Terms to be met can vary dependent on the project, but they could range from requiring WLCAs to aligning closely with an organisation’s ethos and beliefs.

2. When would you use Pre-qualification / Selective tendering?

The more complex the project, the more suitable pre-qualification and selective tendering become. If organisations already have a set understanding and level of requirements to meet, it works more in their favour to target suppliers and contractors that will directly accommodate their expectations. Organisations requesting bidders to complete pre-qualification questionnaires (PQQ) will only require specific relevant to the contract being offered.

3. How does Pre-qualification / Selective tendering work?

Before the bidding process, a PQQ, such as PAS 91, the construction industry standard, can be used to determine a supplier’s level of suitability to service a project. This standardised prequalification questionnaire system enables buyers to decide on who can be invited to tender based on the answers returned.

Once these have been received, reviewed and evaluated, buyers can establish which contractors are suitable to be invited to tender.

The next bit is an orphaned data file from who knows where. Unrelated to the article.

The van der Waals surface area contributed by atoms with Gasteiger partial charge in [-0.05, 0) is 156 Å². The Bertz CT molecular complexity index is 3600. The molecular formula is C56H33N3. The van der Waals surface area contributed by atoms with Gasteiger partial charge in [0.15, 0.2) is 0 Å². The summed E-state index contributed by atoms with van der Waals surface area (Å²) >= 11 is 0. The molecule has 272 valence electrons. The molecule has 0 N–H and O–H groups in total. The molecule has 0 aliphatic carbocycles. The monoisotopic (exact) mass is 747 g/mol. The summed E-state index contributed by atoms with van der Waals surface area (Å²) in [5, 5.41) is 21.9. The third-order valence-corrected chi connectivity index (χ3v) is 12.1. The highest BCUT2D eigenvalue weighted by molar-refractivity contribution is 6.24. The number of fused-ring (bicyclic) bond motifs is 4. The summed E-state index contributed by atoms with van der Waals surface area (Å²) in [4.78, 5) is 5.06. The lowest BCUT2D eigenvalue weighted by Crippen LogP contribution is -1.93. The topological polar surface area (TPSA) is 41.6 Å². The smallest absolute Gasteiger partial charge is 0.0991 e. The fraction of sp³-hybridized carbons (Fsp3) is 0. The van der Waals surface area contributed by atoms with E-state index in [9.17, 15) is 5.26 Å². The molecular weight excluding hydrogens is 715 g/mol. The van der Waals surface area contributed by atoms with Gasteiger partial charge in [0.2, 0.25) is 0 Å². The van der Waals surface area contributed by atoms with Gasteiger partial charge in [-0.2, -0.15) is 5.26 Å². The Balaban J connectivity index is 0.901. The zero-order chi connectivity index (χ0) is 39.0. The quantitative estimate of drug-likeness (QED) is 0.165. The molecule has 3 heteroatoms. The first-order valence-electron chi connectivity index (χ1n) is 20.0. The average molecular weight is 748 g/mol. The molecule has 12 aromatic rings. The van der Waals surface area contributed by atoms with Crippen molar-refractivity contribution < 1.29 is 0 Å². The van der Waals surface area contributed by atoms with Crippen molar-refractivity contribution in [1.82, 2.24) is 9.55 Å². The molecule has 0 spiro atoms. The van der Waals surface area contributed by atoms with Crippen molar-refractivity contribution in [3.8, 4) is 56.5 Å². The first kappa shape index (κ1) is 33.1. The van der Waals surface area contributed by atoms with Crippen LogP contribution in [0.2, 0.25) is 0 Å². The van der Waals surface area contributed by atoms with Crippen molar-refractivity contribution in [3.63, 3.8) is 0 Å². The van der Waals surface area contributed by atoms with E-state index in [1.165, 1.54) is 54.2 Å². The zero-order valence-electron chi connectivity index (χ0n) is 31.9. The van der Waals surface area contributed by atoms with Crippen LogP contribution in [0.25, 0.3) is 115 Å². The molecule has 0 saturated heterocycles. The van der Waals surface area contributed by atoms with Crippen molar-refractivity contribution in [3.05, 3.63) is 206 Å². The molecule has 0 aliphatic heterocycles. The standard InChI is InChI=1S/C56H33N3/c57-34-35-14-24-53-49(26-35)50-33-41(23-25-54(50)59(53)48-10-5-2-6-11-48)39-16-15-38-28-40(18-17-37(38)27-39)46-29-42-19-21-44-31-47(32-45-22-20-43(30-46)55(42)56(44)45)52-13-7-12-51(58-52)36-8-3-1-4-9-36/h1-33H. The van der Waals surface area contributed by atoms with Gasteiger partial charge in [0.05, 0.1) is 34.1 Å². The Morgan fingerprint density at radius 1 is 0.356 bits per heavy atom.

4. What are the pros and cons of Pre-qualification / Selective tendering?

  • For buyers, it improves the quality of bids received and allows greater control during the selection process
  • This version of tendering causes less strain and minimises administrative tasks
  • Costs and time are reduced as this ensures a more cost-effective use of time and resources
  • Price quotes could be higher than in comparison with open tendering
  • Collusion between contractors is possible, especially when submitting favourable tenders and bids
  • It’s difficult to avoid bias during the shortlisting stage

Negotiated tendering

1. What is Negotiated tendering?

For buyers who already know the contractor they want, negotiated tendering formalises the invitation process for both parties. A contractor or supplier of the buyer’s choice can submit prices for the completion of a project without competition from others.

2. When would you use Negotiated tendering?